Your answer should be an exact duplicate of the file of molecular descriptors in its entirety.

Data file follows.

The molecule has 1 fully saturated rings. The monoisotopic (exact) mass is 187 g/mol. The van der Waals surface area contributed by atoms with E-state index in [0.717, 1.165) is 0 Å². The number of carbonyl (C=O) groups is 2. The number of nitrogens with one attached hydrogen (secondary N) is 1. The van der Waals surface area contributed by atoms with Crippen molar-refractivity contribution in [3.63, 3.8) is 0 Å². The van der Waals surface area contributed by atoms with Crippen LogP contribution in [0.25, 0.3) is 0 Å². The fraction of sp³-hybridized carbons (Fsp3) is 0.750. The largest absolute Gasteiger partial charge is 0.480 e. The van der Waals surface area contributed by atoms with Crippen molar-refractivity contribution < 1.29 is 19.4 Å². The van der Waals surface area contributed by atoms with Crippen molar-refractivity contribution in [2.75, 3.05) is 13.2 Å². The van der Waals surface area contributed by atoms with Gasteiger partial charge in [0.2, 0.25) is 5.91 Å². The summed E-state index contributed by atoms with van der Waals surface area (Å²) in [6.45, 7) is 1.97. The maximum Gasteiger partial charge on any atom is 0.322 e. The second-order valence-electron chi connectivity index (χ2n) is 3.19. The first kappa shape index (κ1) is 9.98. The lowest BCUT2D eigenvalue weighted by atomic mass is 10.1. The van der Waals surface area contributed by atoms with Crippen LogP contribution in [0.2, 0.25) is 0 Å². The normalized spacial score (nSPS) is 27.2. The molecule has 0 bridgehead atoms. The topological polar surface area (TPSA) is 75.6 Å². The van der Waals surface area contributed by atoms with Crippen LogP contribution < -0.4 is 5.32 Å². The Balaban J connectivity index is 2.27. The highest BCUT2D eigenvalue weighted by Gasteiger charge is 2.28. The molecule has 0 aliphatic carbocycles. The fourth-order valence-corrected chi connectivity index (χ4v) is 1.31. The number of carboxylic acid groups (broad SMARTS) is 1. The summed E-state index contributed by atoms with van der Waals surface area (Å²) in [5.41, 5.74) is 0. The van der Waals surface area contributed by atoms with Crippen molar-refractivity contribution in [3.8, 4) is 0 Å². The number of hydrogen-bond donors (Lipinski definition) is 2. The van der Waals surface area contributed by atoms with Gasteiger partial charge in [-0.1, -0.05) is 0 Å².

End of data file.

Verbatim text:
The molecule has 1 fully saturated rings. The monoisotopic (exact) mass is 187 g/mol. The van der Waals surface area contributed by atoms with E-state index in [0.717, 1.165) is 0 Å². The number of carbonyl (C=O) groups is 2. The number of nitrogens with one attached hydrogen (secondary N) is 1. The van der Waals surface area contributed by atoms with Crippen molar-refractivity contribution in [3.63, 3.8) is 0 Å². The van der Waals surface area contributed by atoms with Crippen LogP contribution in [0.25, 0.3) is 0 Å². The fraction of sp³-hybridized carbons (Fsp3) is 0.750. The largest absolute Gasteiger partial charge is 0.480 e. The van der Waals surface area contributed by atoms with Crippen molar-refractivity contribution < 1.29 is 19.4 Å². The van der Waals surface area contributed by atoms with Crippen molar-refractivity contribution in [2.75, 3.05) is 13.2 Å². The van der Waals surface area contributed by atoms with Gasteiger partial charge in [0.2, 0.25) is 5.91 Å². The summed E-state index contributed by atoms with van der Waals surface area (Å²) in [6.45, 7) is 1.97. The maximum Gasteiger partial charge on any atom is 0.322 e. The second-order valence-electron chi connectivity index (χ2n) is 3.19. The first kappa shape index (κ1) is 9.98. The lowest BCUT2D eigenvalue weighted by atomic mass is 10.1. The van der Waals surface area contributed by atoms with Crippen LogP contribution in [0.2, 0.25) is 0 Å². The normalized spacial score (nSPS) is 27.2. The molecule has 0 bridgehead atoms. The topological polar surface area (TPSA) is 75.6 Å². The van der Waals surface area contributed by atoms with Crippen LogP contribution < -0.4 is 5.32 Å². The Balaban J connectivity index is 2.27. The highest BCUT2D eigenvalue weighted by Gasteiger charge is 2.28. The molecule has 0 aliphatic carbocycles. The fourth-order valence-corrected chi connectivity index (χ4v) is 1.31. The number of carboxylic acid groups (broad SMARTS) is 1. The summed E-state index contributed by atoms with van der Waals surface area (Å²) in [5.41, 5.74) is 0. The van der Waals surface area contributed by atoms with Crippen molar-refractivity contribution in [3.8, 4) is 0 Å². The number of hydrogen-bond donors (Lipinski definition) is 2. The van der Waals surface area contributed by atoms with Gasteiger partial charge in [-0.1, -0.05) is 0 Å².